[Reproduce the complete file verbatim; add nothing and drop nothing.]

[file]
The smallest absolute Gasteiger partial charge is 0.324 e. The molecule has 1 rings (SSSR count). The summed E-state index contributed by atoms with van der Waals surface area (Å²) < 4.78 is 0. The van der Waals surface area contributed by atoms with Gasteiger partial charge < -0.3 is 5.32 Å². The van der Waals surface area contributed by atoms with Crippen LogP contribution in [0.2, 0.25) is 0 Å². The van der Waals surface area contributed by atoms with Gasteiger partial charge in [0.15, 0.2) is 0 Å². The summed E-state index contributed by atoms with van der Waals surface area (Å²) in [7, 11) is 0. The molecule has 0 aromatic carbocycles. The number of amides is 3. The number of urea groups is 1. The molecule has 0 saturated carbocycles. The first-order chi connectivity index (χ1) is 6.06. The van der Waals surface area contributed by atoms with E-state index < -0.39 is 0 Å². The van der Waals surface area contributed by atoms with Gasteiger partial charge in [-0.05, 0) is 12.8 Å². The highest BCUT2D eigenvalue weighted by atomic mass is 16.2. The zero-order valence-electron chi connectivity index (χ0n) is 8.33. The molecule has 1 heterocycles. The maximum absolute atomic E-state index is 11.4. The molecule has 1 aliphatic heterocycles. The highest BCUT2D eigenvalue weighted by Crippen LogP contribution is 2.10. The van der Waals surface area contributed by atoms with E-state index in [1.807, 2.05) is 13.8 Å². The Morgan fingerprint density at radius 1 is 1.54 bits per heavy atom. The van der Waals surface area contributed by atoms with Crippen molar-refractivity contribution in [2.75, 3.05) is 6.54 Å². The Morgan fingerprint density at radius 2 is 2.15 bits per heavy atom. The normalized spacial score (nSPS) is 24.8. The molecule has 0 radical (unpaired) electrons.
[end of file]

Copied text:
The smallest absolute Gasteiger partial charge is 0.324 e. The molecule has 1 rings (SSSR count). The summed E-state index contributed by atoms with van der Waals surface area (Å²) < 4.78 is 0. The van der Waals surface area contributed by atoms with Gasteiger partial charge < -0.3 is 5.32 Å². The van der Waals surface area contributed by atoms with Crippen LogP contribution in [0.2, 0.25) is 0 Å². The van der Waals surface area contributed by atoms with Gasteiger partial charge in [0.15, 0.2) is 0 Å². The summed E-state index contributed by atoms with van der Waals surface area (Å²) in [7, 11) is 0. The molecule has 0 aromatic carbocycles. The number of amides is 3. The number of urea groups is 1. The molecule has 0 saturated carbocycles. The first-order chi connectivity index (χ1) is 6.06. The van der Waals surface area contributed by atoms with E-state index < -0.39 is 0 Å². The van der Waals surface area contributed by atoms with Gasteiger partial charge in [-0.05, 0) is 12.8 Å². The highest BCUT2D eigenvalue weighted by atomic mass is 16.2. The zero-order valence-electron chi connectivity index (χ0n) is 8.33. The molecule has 1 heterocycles. The maximum absolute atomic E-state index is 11.4. The molecule has 1 aliphatic heterocycles. The highest BCUT2D eigenvalue weighted by Crippen LogP contribution is 2.10. The van der Waals surface area contributed by atoms with E-state index in [1.807, 2.05) is 13.8 Å². The Morgan fingerprint density at radius 1 is 1.54 bits per heavy atom. The van der Waals surface area contributed by atoms with Crippen molar-refractivity contribution in [2.75, 3.05) is 6.54 Å². The Morgan fingerprint density at radius 2 is 2.15 bits per heavy atom. The normalized spacial score (nSPS) is 24.8. The molecule has 0 radical (unpaired) electrons.